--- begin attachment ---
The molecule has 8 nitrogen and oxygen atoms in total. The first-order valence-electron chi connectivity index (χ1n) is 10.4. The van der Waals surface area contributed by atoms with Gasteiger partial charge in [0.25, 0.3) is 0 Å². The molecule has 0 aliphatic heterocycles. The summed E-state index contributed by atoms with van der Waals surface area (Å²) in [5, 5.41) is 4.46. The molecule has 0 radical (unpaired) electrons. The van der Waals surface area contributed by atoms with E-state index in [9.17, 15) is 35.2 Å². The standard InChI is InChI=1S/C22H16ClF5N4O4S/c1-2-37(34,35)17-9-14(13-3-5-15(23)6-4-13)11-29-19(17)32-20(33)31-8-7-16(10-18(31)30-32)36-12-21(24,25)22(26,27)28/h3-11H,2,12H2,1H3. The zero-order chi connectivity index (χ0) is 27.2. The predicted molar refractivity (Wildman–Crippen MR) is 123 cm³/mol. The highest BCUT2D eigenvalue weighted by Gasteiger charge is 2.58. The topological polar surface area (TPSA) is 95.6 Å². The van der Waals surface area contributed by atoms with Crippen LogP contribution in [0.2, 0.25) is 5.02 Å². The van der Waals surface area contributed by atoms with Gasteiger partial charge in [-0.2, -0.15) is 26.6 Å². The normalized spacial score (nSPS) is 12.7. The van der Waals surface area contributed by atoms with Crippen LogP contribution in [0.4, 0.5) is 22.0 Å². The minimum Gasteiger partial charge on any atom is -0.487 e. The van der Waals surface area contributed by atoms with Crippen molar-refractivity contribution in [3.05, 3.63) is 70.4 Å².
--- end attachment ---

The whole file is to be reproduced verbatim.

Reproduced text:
The molecule has 8 nitrogen and oxygen atoms in total. The first-order valence-electron chi connectivity index (χ1n) is 10.4. The van der Waals surface area contributed by atoms with Gasteiger partial charge in [0.25, 0.3) is 0 Å². The molecule has 0 aliphatic heterocycles. The summed E-state index contributed by atoms with van der Waals surface area (Å²) in [5, 5.41) is 4.46. The molecule has 0 radical (unpaired) electrons. The van der Waals surface area contributed by atoms with E-state index in [9.17, 15) is 35.2 Å². The standard InChI is InChI=1S/C22H16ClF5N4O4S/c1-2-37(34,35)17-9-14(13-3-5-15(23)6-4-13)11-29-19(17)32-20(33)31-8-7-16(10-18(31)30-32)36-12-21(24,25)22(26,27)28/h3-11H,2,12H2,1H3. The zero-order chi connectivity index (χ0) is 27.2. The predicted molar refractivity (Wildman–Crippen MR) is 123 cm³/mol. The highest BCUT2D eigenvalue weighted by Gasteiger charge is 2.58. The topological polar surface area (TPSA) is 95.6 Å². The van der Waals surface area contributed by atoms with Crippen LogP contribution in [0.2, 0.25) is 5.02 Å². The van der Waals surface area contributed by atoms with Gasteiger partial charge in [-0.2, -0.15) is 26.6 Å². The normalized spacial score (nSPS) is 12.7. The van der Waals surface area contributed by atoms with Crippen LogP contribution in [0.4, 0.5) is 22.0 Å². The minimum Gasteiger partial charge on any atom is -0.487 e. The van der Waals surface area contributed by atoms with Crippen molar-refractivity contribution in [3.05, 3.63) is 70.4 Å².